The European Space Agency (ESA) has decided to suspend the scientific operations of four active space missions due to the global health issued posed by the COVID-19 pandemic. One of the missions affected by the outbreak was only launched last month.
After being named as the epicenter of the outbreak, Europe has started implementing stricter national, regional and local guidelines to prevent the spread of the virus. These new guidelines and restrictions, as well as a COVID-19 confirmed case within ESA's workforce, has forced the agency to implement telecommuting operations for its employees.
Reducing ESA's Operations
As confirmed by the ESA, it has decided to significantly reduce the number of active personnel working at its mission control center in Darmstadt, Germany, after an employee there tested positive for coronavirus. Since the center handles most of the operations of the ESA's Solar System science missions, the reduced workforce has prompted the ESA to scale down the activities of some of its active projects.
"Our priority is the health of our workforce, and we will therefore reduce activity on some of our scientific missions, especially on interplanetary spacecraft, which currently require the highest number of personnel on-site," Rolf Densing, the Director of Operations for the ESA, said in a statement.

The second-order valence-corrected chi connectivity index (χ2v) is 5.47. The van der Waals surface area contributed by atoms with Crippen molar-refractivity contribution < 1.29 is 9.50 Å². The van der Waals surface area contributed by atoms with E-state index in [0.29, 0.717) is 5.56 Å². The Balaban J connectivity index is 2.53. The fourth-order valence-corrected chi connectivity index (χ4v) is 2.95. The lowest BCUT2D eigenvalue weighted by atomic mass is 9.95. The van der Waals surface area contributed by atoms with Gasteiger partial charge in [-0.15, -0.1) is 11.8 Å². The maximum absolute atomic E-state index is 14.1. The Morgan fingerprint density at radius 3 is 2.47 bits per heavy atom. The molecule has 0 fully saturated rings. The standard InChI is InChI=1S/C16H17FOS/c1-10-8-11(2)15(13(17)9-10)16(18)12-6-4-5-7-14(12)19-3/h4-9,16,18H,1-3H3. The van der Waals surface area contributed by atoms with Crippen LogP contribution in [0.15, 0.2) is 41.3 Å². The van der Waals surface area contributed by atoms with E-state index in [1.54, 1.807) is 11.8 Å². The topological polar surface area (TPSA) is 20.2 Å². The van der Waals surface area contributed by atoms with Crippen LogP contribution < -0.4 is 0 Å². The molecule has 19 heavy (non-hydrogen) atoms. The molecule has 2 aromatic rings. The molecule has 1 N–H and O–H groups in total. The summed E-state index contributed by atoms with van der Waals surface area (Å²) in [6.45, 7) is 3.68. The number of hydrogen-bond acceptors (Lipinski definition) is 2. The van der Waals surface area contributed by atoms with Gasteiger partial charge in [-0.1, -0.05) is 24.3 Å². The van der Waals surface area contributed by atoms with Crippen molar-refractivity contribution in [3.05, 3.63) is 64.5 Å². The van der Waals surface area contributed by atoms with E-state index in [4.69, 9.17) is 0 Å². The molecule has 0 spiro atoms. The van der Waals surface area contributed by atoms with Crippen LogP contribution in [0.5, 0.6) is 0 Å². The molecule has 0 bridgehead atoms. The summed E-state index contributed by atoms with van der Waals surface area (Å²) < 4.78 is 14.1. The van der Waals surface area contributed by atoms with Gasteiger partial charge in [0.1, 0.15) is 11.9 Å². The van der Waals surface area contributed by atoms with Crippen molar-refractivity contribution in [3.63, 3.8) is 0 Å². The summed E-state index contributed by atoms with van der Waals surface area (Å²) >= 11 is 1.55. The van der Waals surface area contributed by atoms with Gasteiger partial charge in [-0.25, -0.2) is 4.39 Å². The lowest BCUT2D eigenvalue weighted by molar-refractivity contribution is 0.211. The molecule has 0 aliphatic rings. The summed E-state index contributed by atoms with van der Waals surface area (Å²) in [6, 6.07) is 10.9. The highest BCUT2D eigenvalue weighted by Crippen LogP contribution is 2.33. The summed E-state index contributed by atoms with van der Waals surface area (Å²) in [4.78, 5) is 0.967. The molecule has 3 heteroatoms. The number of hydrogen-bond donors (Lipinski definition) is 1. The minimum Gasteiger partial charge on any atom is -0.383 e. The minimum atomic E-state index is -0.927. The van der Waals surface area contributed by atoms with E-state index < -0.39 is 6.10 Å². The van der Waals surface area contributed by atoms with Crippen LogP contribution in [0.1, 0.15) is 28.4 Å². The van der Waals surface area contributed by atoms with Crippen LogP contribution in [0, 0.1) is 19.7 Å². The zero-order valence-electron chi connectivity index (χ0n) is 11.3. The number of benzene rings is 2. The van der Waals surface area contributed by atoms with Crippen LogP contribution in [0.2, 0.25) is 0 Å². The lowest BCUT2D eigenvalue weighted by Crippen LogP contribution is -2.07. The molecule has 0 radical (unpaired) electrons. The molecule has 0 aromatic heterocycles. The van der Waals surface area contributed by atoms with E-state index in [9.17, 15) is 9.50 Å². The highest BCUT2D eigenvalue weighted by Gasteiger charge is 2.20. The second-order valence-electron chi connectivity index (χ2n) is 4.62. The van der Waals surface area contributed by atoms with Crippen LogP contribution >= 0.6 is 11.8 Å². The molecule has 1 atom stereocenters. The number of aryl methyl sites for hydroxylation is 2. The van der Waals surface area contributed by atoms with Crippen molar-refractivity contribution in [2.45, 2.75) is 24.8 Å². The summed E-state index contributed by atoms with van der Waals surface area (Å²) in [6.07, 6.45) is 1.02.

Affected ESA Space Missions
One of the missions that will be affected by the suspension of operations is Cluster, which is a four-spacecraft expedition launched in 2000 to study Earth's magnetic field and how it's affected by particles from the Sun.
The scientific operations of ESA's current missions on Mars, namely the ExoMars Trace Gas Orbiter and Mars Express, will also be affected by the outbreak. Lastly, the ESA has also decided to reduce the operations of Solar Orbiter, a mission that was recently launched last month. The mission is currently on its way to study the Sun.
Ensuring The Safety Of The Public
According to ESA's Director of Science Gunther Hasinger, scaling down the operations of these missions was a necessary move to ensure public health safety. "It was a difficult decision, but the right one to take," he stated. "Our greatest responsibility is the safety of people, and I know all of us in the science community understand why this is necessary."